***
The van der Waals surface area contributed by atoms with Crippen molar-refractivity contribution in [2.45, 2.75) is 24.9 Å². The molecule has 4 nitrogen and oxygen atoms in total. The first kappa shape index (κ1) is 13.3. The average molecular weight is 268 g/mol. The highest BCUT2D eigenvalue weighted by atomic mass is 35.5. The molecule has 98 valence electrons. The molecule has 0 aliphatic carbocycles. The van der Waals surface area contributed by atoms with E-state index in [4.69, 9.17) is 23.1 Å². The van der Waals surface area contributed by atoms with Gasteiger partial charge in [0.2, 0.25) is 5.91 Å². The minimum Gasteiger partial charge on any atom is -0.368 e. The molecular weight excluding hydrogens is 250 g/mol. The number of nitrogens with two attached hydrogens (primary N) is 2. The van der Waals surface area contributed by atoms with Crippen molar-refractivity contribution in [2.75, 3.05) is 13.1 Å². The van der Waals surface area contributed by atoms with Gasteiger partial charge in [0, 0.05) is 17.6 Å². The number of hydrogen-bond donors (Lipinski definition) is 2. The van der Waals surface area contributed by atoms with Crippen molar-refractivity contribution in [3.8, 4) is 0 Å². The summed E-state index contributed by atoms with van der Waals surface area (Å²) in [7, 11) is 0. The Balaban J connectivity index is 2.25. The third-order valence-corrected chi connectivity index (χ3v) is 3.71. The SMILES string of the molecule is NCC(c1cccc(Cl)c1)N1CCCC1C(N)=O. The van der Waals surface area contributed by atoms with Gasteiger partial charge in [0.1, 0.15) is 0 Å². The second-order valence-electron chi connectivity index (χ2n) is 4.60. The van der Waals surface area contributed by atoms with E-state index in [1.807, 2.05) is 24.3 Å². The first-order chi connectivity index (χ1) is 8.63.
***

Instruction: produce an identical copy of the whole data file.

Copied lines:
The van der Waals surface area contributed by atoms with Crippen molar-refractivity contribution in [2.45, 2.75) is 24.9 Å². The molecule has 4 nitrogen and oxygen atoms in total. The first kappa shape index (κ1) is 13.3. The average molecular weight is 268 g/mol. The highest BCUT2D eigenvalue weighted by atomic mass is 35.5. The molecule has 98 valence electrons. The molecule has 0 aliphatic carbocycles. The van der Waals surface area contributed by atoms with E-state index in [4.69, 9.17) is 23.1 Å². The van der Waals surface area contributed by atoms with Gasteiger partial charge in [0.2, 0.25) is 5.91 Å². The minimum Gasteiger partial charge on any atom is -0.368 e. The molecular weight excluding hydrogens is 250 g/mol. The number of nitrogens with two attached hydrogens (primary N) is 2. The van der Waals surface area contributed by atoms with Crippen molar-refractivity contribution in [2.75, 3.05) is 13.1 Å². The van der Waals surface area contributed by atoms with Gasteiger partial charge in [0, 0.05) is 17.6 Å². The number of hydrogen-bond donors (Lipinski definition) is 2. The van der Waals surface area contributed by atoms with Crippen molar-refractivity contribution in [3.8, 4) is 0 Å². The summed E-state index contributed by atoms with van der Waals surface area (Å²) in [7, 11) is 0. The Balaban J connectivity index is 2.25. The third-order valence-corrected chi connectivity index (χ3v) is 3.71. The SMILES string of the molecule is NCC(c1cccc(Cl)c1)N1CCCC1C(N)=O. The van der Waals surface area contributed by atoms with Gasteiger partial charge in [0.1, 0.15) is 0 Å². The second-order valence-electron chi connectivity index (χ2n) is 4.60. The van der Waals surface area contributed by atoms with E-state index in [1.807, 2.05) is 24.3 Å². The first-order chi connectivity index (χ1) is 8.63.